Fifty years ago, Kody Swanson’s phone would have been ringing off the hook as he fielded calls from IndyCar owners. That’s because last week he captured the Hoosier Hundred and Little 500 – which used to be automatic tickets to race the Indianapolis 500.
But this is a different era, and Wednesday the only call Swanson got was from RACER.com as he answered during his lunch break at Alt-Witzig Engineering — his full-time job.
“I’ve had some calls of support from fans but nobody with a million dollars,” said Swanson with a chuckle. “I have a love for the history of the Indy 500 and when I came back here I was solely focused on IndyCar and NASCAR.
“I wouldn’t have been picky; either one would have been great and I’d still love to run Indy, but nothing has happened yet.”
Swanson is a three-time USAC Silver Crown champion and one of the best pavement racers in recent memory. And he’s been virtually unbeatable on the dirt miles like Springfield, DuQuoin and the Indiana State Fairgrounds because they’re mostly hard, slick and require pavement precision.
He left his home in Kingsburg, California (outside Fresno) a few years ago to come back to the Midwest and run USAC midgets, sprints and Silver Crown cars.
But in 2011 he had a terrible accident at Haubstadt, Indiana during the Hut Hundred midget race and broke his pelvis, collarbone and right arm. Six weeks later he won his first Silver Crown race at IRP (now Lucas Oil Raceway).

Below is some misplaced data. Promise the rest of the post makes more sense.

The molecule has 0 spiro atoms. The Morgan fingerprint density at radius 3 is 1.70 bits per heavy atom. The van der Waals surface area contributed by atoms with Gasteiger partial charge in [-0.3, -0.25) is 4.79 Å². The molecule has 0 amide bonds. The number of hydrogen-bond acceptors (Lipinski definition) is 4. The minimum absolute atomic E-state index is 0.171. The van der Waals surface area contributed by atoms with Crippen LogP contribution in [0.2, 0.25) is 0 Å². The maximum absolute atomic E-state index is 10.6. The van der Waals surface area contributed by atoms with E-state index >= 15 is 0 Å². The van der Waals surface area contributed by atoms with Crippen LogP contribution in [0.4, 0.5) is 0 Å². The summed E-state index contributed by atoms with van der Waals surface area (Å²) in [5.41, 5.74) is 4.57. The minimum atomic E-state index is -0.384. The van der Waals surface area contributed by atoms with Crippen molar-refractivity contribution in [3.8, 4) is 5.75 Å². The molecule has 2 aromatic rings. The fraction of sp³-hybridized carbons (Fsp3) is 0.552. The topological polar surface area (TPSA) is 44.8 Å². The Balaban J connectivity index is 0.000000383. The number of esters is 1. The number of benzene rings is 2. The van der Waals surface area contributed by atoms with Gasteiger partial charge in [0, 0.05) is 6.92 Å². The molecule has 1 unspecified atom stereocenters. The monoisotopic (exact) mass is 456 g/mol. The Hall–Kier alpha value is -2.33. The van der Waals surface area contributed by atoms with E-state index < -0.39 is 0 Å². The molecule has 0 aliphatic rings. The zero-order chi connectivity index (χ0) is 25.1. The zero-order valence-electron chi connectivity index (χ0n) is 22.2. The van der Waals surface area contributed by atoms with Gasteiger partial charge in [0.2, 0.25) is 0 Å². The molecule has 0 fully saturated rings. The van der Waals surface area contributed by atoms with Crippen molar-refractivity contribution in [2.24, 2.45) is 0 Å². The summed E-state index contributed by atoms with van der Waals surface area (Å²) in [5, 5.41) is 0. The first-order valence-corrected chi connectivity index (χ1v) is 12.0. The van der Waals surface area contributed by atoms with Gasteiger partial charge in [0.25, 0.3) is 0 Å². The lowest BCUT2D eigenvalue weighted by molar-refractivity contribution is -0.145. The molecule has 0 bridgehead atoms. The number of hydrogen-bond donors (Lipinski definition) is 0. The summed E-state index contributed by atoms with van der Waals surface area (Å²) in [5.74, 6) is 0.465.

“I like racing midgets but I kinda decided to concentrate on sprints and Silver Crown after that,” he said.
That was the same year he drove in the Toyota Pro/Celebrity race at Long Beach and began talking to people about Indy Lights.
“There was some interest but I was used to getting paid to drive, and when they said it was going to cost $50,000 a race, I knew I couldn’t raise that kind of money,” continued Swanson, who lives in Carmel with his wife and son.
Pavement racing has all but died in USAC midgets and sprints, so other than some winged sprint-car races, the 30-year-old concentrates on Silver Crown, where he’s amassed 22 victories – one shy of all-time leader Jack Hewitt.
Last week he opened up with his fourth win in the Hoosier Hundred for DePalma Motorsports, followed by a victory at Lucas Oil Raceway and capped the weekend with his second triumph in the prestigious Little 500 sprint show at Anderson.
“It was cool to win at Anderson for Gene Nolan because he’d never won up there and he’s been trying a long time,” said Swanson, whose brother Tanner is also a good shoe and has seven Silver Crown victories. “And my first Little 500 win was for Richard Hoffman and he’d never won either so that makes them even more special.”
As humble and friendly as he is fast and smart, the Fresno State grad understands his lot in the racing life and embraces it.
“I’m not bitter, I’m just trying to appreciate my opportunities,” he exclaimed. “I just turned 30 and I’m pretty realistic about Indy or stock cars. Those are variables I can’t control so I just race when I can and enjoy it.”